When working on a bottleneck, keep in mind that work items vary in size. This means a bottleneck can run out of work simply because there are a few large tasks in the pipeline that are coming too slow, and when they land, the pipeline will get clogged again.
When faced with a lot of work, people tend to cut corners intentionally. But sometimes, the quality suffers without anyone noticing it.
For example, a developer may see 100+ console errors when they start working on an app and may subconsciously think “If no one cares about compiler warnings, it means sloppy work is tolerated and I can cut corners in order to get home by 5pm”. When faced with a decision to make something good or to meet the deadline as long as it compiles, they’ll always choose the latter because that’s all management cares about.
This hurts long-term projects the most. Overlooking one issue leads to overlooking more issues, which snowballs into a tech-debt ridden project that, the longer you work, the more it costs.
You probably heard about the mythical 10x developer who can accomplish 10 times as much as work as an average one. They do exist, but the chance of you having one on your team are next to nothing. If you have a someone who accomplishes way more than anyone else, better investigate. Chances are, you have a tech-debt loan shark.
How to spot tech-debt loan sharks?
- They prefer to copy/paste than to spend time on DRY
- As long as it works, how or why is irrelevant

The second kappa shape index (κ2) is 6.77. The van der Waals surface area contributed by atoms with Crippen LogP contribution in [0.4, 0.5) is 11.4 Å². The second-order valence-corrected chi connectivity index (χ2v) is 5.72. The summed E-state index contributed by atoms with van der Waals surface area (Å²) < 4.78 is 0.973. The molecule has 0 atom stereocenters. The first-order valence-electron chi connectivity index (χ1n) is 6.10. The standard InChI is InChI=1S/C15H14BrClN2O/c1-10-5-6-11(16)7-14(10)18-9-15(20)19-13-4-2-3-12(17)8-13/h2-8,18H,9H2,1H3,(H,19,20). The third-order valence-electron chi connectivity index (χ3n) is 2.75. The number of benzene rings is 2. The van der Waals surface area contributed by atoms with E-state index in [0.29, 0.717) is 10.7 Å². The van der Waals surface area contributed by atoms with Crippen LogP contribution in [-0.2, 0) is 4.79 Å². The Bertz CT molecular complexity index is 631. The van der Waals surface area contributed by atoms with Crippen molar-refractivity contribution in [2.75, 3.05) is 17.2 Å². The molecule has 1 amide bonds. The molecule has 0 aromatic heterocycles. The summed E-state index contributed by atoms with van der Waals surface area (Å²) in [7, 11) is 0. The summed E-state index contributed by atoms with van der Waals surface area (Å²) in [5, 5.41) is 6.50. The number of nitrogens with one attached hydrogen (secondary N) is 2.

- They care more about finishing a task today than to make next week’s task easier to finish
- They don’t care how their work affects the overall design
- They don’t write tests
- They complain when there’s no documentation but don’t bother producing it
It’s easy to lose focus on quality. Project managers spend most of their time thinking about budget and deadlines because they’re the most visible and easy to quantify, analyze, and communicate. What gets measured gets done. Non-technical people don’t get upset over spaghetti code like developers do - but missing a deadline or going over budget is another matter.
When quality takes a back seat, it hurts your position on a competitive market. In the past, building something took a lot of work so selling was easy. Today, it’s the opposite. The market is oversaturated with low-quality work and the trend will become even steeper.
To make sure the quality is good, involve a client from start to finish. They have the largest stake and should approve each major task and decision. But if they care more about the bottom line (and pay accordingly), you don’t have any obligations to care about quality. You can’t have something fast, good, and cheap at the same time - you can only pick two.
Keep in mind that an app with documented and maintainable code costs 5 times less to develop further so you do have a financial incentive, only the reward is farther away.